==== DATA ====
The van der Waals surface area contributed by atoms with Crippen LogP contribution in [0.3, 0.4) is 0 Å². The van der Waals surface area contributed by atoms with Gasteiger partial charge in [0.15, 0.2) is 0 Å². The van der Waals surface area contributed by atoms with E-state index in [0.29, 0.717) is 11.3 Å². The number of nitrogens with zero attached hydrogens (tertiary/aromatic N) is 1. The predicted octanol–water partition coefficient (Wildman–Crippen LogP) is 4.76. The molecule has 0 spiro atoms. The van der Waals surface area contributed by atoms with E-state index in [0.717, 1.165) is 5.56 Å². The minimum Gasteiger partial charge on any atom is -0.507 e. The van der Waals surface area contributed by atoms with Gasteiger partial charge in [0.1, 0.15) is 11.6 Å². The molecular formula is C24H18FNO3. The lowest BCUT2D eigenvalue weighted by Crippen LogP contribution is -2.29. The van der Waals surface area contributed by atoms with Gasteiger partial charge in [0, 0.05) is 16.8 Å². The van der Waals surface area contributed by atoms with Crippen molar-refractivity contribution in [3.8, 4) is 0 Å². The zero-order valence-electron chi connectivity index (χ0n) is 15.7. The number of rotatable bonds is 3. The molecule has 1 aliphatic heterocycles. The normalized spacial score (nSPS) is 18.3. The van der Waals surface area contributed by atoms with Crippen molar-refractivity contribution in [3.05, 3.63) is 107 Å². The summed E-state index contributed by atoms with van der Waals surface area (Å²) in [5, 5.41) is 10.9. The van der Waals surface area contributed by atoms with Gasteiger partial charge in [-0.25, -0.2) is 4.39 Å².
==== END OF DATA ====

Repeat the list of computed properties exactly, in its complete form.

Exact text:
The van der Waals surface area contributed by atoms with Crippen LogP contribution in [0.3, 0.4) is 0 Å². The van der Waals surface area contributed by atoms with Gasteiger partial charge in [0.15, 0.2) is 0 Å². The van der Waals surface area contributed by atoms with E-state index in [0.29, 0.717) is 11.3 Å². The number of nitrogens with zero attached hydrogens (tertiary/aromatic N) is 1. The predicted octanol–water partition coefficient (Wildman–Crippen LogP) is 4.76. The molecule has 0 spiro atoms. The van der Waals surface area contributed by atoms with E-state index in [0.717, 1.165) is 5.56 Å². The minimum Gasteiger partial charge on any atom is -0.507 e. The van der Waals surface area contributed by atoms with Gasteiger partial charge in [0.1, 0.15) is 11.6 Å². The molecular formula is C24H18FNO3. The lowest BCUT2D eigenvalue weighted by Crippen LogP contribution is -2.29. The van der Waals surface area contributed by atoms with Gasteiger partial charge in [0, 0.05) is 16.8 Å². The van der Waals surface area contributed by atoms with Crippen molar-refractivity contribution in [3.8, 4) is 0 Å². The zero-order valence-electron chi connectivity index (χ0n) is 15.7. The number of rotatable bonds is 3. The molecule has 1 aliphatic heterocycles. The normalized spacial score (nSPS) is 18.3. The van der Waals surface area contributed by atoms with Crippen molar-refractivity contribution in [3.05, 3.63) is 107 Å². The summed E-state index contributed by atoms with van der Waals surface area (Å²) in [5, 5.41) is 10.9. The van der Waals surface area contributed by atoms with Gasteiger partial charge in [-0.25, -0.2) is 4.39 Å².